Federal and state regulators are working together to get a hold on the foreclosure crisis. A proposal has been offered up to the large banks which will outline how to handle loan servicing and foreclosures. See the following article from The Street for more on this.
Federal and state authorities have banded together to give large banks a detailed proposal for how to handle loan servicing and foreclosures, though experts expect another 3 million Americans to lose their homes before the housing market recovers.
The 27-page document was given to mortgage servicers last week and sought "a binding legal requirement," a spokesman for Iowa Attorney General Tom Miller told Bloomberg. The proposal is separate from monetary penalties that federal and state authorities plan to seek.
The move comes months after a scandal erupted over big banks’ practice of "robosigning," in which employees would sign off on thousands of foreclosure affidavits without properly vetting the material. Widely publicized cases led Ally Financial, Bank of America (BAC), JPMorgan Chase (JPM), Citigroup (C), Wells Fargo (WFC) to review processes and, in some cases, temporarily halt foreclosure proceedings.
Meanwhile, attorneys general in all 50 states, led by Miller, partnered together to investigate the matter as federal authorities – including the U.S. Treasury Department’s Office of the Comptroller of the Currency, the Federal Reserve and the Federal Deposit Insurance Corp. – started probing the issue as well.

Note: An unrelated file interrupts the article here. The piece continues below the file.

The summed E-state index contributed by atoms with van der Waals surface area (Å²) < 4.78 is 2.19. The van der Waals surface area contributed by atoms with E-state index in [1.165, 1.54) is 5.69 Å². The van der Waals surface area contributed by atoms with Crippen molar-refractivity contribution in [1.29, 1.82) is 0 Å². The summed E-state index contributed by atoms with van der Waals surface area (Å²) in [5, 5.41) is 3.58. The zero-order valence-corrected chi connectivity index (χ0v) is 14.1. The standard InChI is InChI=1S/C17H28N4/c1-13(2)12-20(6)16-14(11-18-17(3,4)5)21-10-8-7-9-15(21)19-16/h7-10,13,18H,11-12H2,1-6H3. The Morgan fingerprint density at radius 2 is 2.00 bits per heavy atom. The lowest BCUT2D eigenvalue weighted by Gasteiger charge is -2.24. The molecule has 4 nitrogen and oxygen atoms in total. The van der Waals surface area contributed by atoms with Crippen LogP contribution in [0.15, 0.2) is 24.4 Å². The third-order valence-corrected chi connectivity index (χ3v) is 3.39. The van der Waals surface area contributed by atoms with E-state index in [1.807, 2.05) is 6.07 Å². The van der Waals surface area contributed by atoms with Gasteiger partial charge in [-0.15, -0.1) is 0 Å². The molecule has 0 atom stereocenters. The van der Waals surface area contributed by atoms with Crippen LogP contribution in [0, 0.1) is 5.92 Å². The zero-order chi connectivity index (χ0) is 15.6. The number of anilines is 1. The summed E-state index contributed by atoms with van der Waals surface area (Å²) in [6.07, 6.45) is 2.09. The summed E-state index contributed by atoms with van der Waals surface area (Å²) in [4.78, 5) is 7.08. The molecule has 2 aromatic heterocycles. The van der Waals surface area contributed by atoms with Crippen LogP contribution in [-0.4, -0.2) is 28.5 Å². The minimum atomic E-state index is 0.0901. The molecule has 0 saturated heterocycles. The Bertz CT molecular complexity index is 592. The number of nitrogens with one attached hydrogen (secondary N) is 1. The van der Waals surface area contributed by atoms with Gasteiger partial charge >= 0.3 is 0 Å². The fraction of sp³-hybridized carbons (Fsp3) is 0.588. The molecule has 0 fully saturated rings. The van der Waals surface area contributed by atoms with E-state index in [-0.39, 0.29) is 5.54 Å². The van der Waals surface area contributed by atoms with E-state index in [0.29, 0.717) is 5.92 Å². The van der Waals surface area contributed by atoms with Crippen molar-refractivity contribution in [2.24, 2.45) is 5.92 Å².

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The comptroller, John Walsh, told Congress last month that they were putting finishing touches on the sanctions. In their annual reports, Ally, JPMorgan and Bank of America said they might face fines.
At the same time, the federal mortgage modification plan heralded by the Obama administration in 2009 has done little to help struggling homeowners facing foreclosure. About 7 million Americans have lost their home to foreclosure since the start of the housing-market collapse and forecasters at RealtyTrac expect another 3 million foreclosures by the end of 2012.
Many borrowers were not eligible for the program or couldn’t navigate the complex maze of enrollment, further complicated by miscommunication, paperwork flaws and errors at mortgage servicers. The vast majority of troubled borrowers who enrolled in the "Making Home Affordable" program have ended up leaving it for alternative workouts provided by lenders or simply lost their home.
The programs were voluntary without specific rules on implementation, but the proposal sent to servicers on March 3 would create mandatory guidelines enforceable by law. It’s unclear how banks will respond to the proposal, since they face mounting legal costs related to mortgages outside the foreclosure and servicing issues.
While the Obama camp and federal authorities are trying to rework those programs and come to agreements with servicers, congressional Republicans are trying to nix them altogether. The House Financial Services Committee passed two bills last week that would cut funding from foreclosure-prevention programs.
"These programs may have been well-intentioned, but they’re doing more harm than good," Committee Chairman Spencer Bachus (R., Ala.) said in a statement.
TheStreet detailed the many problems with "Making Home Affordable" – from servicers’ lack of incentive to participate , to second-liens – in its Mortgage Mayhem series last year.
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